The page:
In this method, the company’s businesses or business divisions are split up and reorganized to enable the shareholders get their separate businesses.  There are many options and choices all of which dependent of the specific case at hand as well as other imperatives including taxation.

Deferred Payout or Kind Consideration

Where cash flow is the problem, the consideration payable for shares can be deferred or paid in kind.

Buy out based on independent valuation of the shares

A buy out or exit by one shareholder may be inevitable if the acrimony between shareholders persists. However, many times the shareholders will even disagree on the price payable for shares. In such instances, parties can agree in a separate agreement, on the method to be used to determine the value of the shares.  This usually involves a professional valuer or a panel of valuers and the company auditors. Parties agree on methods of valuation or guidelines thereof including but not limited to the timelines, the payment terms of the agreed consideration and resolution of any disputes arising from the valuation process.

Court Action

As a last resort, shareholder can resort to court action. These may include a derivative action which is a suit commenced by a member on behalf of the company only in respect of a cause of action arising from ‘an actual or proposed act or omission involving negligence, default, breach of duty or breach of trust by a director of the company’. The other type of court action relates to a suit for oppressive conduct which may be initiated by a member of the company or the Honorable Attorney General where the conduct of the affairs of the company or a proposed action is contrary to the interest of the members as a whole or unfairly prejudicial to and against members generally or to a section of its members. Other options include seeking injunctive orders to mitigate further prejudice either to the concerned shareholder or the company.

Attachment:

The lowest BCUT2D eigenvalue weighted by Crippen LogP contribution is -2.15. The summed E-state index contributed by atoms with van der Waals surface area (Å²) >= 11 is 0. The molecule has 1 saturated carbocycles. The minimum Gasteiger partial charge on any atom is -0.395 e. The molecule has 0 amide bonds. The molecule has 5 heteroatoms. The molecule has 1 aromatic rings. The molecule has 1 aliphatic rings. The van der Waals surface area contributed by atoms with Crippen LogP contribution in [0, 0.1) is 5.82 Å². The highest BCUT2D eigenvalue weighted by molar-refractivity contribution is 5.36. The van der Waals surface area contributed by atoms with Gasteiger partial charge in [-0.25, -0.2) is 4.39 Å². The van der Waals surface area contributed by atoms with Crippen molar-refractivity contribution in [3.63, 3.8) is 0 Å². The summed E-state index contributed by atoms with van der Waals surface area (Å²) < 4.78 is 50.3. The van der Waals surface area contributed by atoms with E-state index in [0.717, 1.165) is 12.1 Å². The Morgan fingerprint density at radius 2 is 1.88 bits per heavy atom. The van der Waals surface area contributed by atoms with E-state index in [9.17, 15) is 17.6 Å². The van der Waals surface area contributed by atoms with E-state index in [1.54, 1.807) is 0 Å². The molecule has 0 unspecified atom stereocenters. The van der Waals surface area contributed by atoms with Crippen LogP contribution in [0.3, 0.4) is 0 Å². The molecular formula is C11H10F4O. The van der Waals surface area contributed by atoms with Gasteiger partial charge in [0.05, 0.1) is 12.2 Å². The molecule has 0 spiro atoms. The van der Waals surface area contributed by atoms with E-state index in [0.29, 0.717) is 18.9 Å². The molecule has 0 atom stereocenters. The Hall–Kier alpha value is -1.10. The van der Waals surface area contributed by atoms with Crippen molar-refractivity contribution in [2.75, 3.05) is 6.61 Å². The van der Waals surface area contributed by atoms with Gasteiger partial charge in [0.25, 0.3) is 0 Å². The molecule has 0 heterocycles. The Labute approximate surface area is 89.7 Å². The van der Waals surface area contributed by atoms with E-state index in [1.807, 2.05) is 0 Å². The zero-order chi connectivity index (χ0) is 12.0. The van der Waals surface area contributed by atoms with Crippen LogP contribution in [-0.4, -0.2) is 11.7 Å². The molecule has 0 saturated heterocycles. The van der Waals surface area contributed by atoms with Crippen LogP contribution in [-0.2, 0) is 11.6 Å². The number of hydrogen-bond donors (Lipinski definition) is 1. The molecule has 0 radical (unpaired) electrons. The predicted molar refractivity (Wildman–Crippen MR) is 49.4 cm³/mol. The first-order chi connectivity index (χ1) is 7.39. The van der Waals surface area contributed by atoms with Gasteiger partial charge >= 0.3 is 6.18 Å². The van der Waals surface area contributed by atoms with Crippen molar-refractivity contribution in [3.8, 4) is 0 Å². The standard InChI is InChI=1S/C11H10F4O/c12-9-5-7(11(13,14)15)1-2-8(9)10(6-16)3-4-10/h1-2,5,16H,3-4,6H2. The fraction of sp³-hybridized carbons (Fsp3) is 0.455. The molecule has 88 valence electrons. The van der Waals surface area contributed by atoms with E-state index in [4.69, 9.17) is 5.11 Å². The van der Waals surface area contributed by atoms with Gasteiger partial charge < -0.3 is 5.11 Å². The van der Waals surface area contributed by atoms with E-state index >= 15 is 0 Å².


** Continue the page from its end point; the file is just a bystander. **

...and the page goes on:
Applying for the winding up of the Company is the most drastic action that can be used in resolution of a shareholders’ dispute. This is a remedy of last resort and one which ought not to be granted if some other less drastic form of relief is available and appropriate.


Boardroom or shareholder disputes are common. Fortunately, as explained above there are number of options that are available including litigious and non-litigious methods.  Nonetheless, in my experience, deliberate action in inculcating and adopting good corporate governance structures in your business as well as adopting efficient business models will go a long way in avoid these unnecessary disputes which many a time affect the business negatively. We have curated our practice to include routine checks to identify such loopholes which would negatively affect the business.

Be that as it may, with swift action and the tactical use of legal proceedings, disputes can often be resolved in a way that allows the members to either part ways or recalibrate their relationship productively and continue running the business together.

By Cyrus Maina, the writer is the team leader for the CM SME Club.